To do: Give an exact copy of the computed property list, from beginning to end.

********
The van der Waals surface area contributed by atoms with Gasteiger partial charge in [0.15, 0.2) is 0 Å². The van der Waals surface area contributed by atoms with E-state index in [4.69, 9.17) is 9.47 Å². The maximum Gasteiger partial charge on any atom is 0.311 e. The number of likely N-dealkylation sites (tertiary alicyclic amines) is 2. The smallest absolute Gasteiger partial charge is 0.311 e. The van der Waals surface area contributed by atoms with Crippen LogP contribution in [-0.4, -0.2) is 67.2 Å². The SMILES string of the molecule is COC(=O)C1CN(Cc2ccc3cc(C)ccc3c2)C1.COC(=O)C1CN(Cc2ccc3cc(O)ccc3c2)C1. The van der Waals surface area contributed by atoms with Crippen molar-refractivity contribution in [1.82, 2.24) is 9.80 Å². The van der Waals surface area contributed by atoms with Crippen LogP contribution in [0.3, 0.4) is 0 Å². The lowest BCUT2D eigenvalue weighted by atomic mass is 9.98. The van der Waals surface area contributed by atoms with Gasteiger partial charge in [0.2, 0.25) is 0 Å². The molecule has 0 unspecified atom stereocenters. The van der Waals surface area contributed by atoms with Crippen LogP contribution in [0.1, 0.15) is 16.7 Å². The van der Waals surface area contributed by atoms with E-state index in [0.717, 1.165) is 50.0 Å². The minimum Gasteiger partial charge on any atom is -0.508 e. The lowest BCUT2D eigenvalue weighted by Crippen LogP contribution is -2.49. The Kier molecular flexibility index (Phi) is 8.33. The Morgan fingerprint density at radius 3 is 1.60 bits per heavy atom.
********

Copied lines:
The van der Waals surface area contributed by atoms with Gasteiger partial charge in [0.15, 0.2) is 0 Å². The van der Waals surface area contributed by atoms with E-state index in [4.69, 9.17) is 9.47 Å². The maximum Gasteiger partial charge on any atom is 0.311 e. The number of likely N-dealkylation sites (tertiary alicyclic amines) is 2. The smallest absolute Gasteiger partial charge is 0.311 e. The van der Waals surface area contributed by atoms with Crippen LogP contribution in [-0.4, -0.2) is 67.2 Å². The SMILES string of the molecule is COC(=O)C1CN(Cc2ccc3cc(C)ccc3c2)C1.COC(=O)C1CN(Cc2ccc3cc(O)ccc3c2)C1. The van der Waals surface area contributed by atoms with Crippen molar-refractivity contribution in [1.82, 2.24) is 9.80 Å². The van der Waals surface area contributed by atoms with Crippen LogP contribution in [0.3, 0.4) is 0 Å². The lowest BCUT2D eigenvalue weighted by atomic mass is 9.98. The van der Waals surface area contributed by atoms with Gasteiger partial charge in [0.2, 0.25) is 0 Å². The molecule has 0 unspecified atom stereocenters. The van der Waals surface area contributed by atoms with Crippen LogP contribution in [0.1, 0.15) is 16.7 Å². The van der Waals surface area contributed by atoms with E-state index in [0.717, 1.165) is 50.0 Å². The minimum Gasteiger partial charge on any atom is -0.508 e. The lowest BCUT2D eigenvalue weighted by Crippen LogP contribution is -2.49. The Kier molecular flexibility index (Phi) is 8.33. The Morgan fingerprint density at radius 3 is 1.60 bits per heavy atom.